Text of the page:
Employers in the New York area who do not have up-to-date wage payment policies would do well to give the matter serious thought in light of a recent court case heard in the United States District Court for the Southern District of Indiana. In the case, an employee who worked as branch administrator sued her employer, alleging that the defendant failed to pay the plaintiff for overtime hours worked and further failed to classify her as exempt under the standards set forth in the Fair Labor Standards Act.
In deciding the case, the court had to decide the merits of the case based upon assertions of the plaintiff compared to the wage payment practices and implied policies of the defendant. In this particular case, the court found that the plaintiff failed to adequately define whether the allegations set forth pertained to denied overtime or failure to properly classify the employee as exempt.
The court ultimately found that the defendant exercised a policy of paying all excess time worked, regardless of whether it had been pre-approved, and that the plaintiff did not provide sufficient evidence. If the plaintiff had been able to provide sufficient documented evidence to support her claim, the decision could have gone the opposite way.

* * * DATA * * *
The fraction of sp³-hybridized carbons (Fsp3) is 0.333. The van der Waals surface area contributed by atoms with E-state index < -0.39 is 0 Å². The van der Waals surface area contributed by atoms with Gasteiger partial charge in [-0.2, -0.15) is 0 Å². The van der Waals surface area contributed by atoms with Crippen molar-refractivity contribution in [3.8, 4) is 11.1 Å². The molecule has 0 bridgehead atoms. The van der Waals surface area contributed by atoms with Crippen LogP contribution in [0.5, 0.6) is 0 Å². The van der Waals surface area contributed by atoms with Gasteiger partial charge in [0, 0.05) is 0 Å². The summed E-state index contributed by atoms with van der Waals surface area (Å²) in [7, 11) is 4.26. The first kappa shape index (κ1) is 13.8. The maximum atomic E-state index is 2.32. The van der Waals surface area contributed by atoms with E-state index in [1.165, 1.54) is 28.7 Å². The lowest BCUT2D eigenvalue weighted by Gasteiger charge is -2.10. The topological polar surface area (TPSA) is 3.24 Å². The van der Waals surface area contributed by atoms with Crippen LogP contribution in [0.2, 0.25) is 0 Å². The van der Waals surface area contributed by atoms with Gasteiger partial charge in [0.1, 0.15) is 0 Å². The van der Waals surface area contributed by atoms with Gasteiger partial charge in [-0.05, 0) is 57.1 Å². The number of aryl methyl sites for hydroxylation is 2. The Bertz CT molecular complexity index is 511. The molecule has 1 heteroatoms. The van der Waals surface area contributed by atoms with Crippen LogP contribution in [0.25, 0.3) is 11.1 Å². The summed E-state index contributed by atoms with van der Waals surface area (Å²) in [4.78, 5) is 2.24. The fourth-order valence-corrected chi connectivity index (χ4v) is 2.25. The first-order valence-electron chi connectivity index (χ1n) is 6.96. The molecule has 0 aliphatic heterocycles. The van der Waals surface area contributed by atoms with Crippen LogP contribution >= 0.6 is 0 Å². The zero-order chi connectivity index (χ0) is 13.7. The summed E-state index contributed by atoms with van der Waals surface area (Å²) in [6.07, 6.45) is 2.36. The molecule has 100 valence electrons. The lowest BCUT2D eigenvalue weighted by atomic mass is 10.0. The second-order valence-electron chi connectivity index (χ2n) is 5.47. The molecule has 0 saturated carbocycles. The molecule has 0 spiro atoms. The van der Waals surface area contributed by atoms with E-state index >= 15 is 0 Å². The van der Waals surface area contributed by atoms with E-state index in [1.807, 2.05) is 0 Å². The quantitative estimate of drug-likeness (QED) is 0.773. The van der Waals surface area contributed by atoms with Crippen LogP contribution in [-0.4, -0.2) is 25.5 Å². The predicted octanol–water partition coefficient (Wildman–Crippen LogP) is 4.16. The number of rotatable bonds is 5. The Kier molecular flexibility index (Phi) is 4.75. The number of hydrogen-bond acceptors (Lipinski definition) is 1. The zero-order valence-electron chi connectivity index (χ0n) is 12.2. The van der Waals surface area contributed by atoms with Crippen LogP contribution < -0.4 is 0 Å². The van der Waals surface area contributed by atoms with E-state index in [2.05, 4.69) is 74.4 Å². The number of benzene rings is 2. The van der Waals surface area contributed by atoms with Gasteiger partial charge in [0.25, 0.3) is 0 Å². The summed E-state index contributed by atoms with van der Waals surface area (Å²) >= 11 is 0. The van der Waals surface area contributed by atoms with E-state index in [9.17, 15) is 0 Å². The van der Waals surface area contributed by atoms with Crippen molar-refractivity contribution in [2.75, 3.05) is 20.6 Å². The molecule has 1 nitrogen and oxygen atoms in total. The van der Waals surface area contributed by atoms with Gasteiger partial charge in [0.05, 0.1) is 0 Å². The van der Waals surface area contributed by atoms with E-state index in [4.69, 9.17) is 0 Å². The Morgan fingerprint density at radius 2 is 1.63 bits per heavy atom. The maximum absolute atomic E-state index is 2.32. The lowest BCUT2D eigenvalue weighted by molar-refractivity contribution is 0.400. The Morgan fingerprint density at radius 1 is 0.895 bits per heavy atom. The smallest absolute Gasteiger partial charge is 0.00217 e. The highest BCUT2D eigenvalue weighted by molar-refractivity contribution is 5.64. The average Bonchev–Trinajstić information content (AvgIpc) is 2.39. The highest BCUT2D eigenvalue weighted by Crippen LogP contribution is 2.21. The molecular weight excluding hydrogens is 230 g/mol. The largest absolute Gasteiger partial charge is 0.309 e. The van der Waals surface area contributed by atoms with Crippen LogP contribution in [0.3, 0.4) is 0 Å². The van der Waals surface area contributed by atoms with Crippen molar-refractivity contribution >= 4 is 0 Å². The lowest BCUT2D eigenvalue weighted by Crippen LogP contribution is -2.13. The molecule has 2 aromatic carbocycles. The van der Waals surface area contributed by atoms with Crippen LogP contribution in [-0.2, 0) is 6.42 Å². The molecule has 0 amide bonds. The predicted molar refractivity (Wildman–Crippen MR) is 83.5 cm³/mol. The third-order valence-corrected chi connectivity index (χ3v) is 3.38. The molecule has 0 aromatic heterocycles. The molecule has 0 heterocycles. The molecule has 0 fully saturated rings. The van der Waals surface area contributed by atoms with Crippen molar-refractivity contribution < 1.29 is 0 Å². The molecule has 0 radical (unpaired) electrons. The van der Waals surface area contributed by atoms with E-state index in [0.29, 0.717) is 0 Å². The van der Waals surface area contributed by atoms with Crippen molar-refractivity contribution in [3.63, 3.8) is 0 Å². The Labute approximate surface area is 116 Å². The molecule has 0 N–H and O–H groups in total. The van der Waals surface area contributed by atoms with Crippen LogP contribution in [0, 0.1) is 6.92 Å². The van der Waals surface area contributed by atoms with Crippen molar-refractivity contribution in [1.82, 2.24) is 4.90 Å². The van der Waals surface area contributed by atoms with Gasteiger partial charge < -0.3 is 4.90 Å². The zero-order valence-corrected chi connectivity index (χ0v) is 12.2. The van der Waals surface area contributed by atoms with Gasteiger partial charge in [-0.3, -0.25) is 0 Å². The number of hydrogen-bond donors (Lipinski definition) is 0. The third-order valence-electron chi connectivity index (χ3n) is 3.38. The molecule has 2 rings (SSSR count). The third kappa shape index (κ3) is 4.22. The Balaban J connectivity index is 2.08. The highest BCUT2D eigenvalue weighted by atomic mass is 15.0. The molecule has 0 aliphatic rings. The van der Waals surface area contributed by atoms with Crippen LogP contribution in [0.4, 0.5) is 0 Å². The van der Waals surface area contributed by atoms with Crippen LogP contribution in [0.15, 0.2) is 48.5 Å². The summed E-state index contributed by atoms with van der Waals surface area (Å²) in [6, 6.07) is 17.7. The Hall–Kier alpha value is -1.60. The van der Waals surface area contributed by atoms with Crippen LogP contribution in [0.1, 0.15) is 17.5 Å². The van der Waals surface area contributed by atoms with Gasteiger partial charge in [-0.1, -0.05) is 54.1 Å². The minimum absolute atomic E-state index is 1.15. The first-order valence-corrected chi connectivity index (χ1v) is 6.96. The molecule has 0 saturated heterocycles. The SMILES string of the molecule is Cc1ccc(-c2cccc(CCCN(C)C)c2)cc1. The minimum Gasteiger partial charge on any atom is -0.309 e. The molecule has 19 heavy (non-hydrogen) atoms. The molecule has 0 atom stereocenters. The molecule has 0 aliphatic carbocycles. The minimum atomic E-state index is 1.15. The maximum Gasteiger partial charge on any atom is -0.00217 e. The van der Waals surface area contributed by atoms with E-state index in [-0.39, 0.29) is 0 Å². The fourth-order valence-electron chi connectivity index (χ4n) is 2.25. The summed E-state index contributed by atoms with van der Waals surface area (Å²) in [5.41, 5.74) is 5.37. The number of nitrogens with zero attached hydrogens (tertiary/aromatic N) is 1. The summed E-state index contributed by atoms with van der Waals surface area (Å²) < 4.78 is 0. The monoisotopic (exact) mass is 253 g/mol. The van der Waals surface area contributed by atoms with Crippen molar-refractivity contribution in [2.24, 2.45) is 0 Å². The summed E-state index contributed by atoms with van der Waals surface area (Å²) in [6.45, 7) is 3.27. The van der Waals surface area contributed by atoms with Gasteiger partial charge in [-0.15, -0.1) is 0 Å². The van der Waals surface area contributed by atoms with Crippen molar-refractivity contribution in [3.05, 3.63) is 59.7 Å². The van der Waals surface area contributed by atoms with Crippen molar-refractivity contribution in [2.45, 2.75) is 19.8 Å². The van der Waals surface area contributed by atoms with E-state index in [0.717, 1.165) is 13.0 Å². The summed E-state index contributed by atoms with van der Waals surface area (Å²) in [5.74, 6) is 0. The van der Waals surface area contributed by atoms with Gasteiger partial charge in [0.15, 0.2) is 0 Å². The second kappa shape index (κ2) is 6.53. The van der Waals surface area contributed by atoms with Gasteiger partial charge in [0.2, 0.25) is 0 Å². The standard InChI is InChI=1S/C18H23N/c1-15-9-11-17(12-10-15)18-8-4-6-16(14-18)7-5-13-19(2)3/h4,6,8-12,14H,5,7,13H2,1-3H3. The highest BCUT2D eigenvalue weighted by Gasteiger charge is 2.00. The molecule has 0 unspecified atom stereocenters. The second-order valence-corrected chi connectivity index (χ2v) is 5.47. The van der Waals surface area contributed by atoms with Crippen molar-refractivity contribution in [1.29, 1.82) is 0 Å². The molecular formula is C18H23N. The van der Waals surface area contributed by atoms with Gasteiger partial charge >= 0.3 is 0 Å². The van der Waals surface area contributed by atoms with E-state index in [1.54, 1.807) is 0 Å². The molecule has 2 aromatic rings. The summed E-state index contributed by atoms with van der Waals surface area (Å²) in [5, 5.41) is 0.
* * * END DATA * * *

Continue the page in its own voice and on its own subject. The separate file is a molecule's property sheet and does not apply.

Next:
When preparing policies that apply to wages as well as policies involving human resources overall, business owners may wish to consult a lawyer experienced in matters of employment law, including the Fair Labor Standards Act and wage and hour laws. Clear and concise wage payment policies may help protect employers from lawsuits such as the one above.
Source: National Law Review, Court Finds Individualized Issues Predominate and Grants Company's Motion to Decertify Branch Administrators' Class, Jackson Lewis, P.C., Feb. 20, 2018.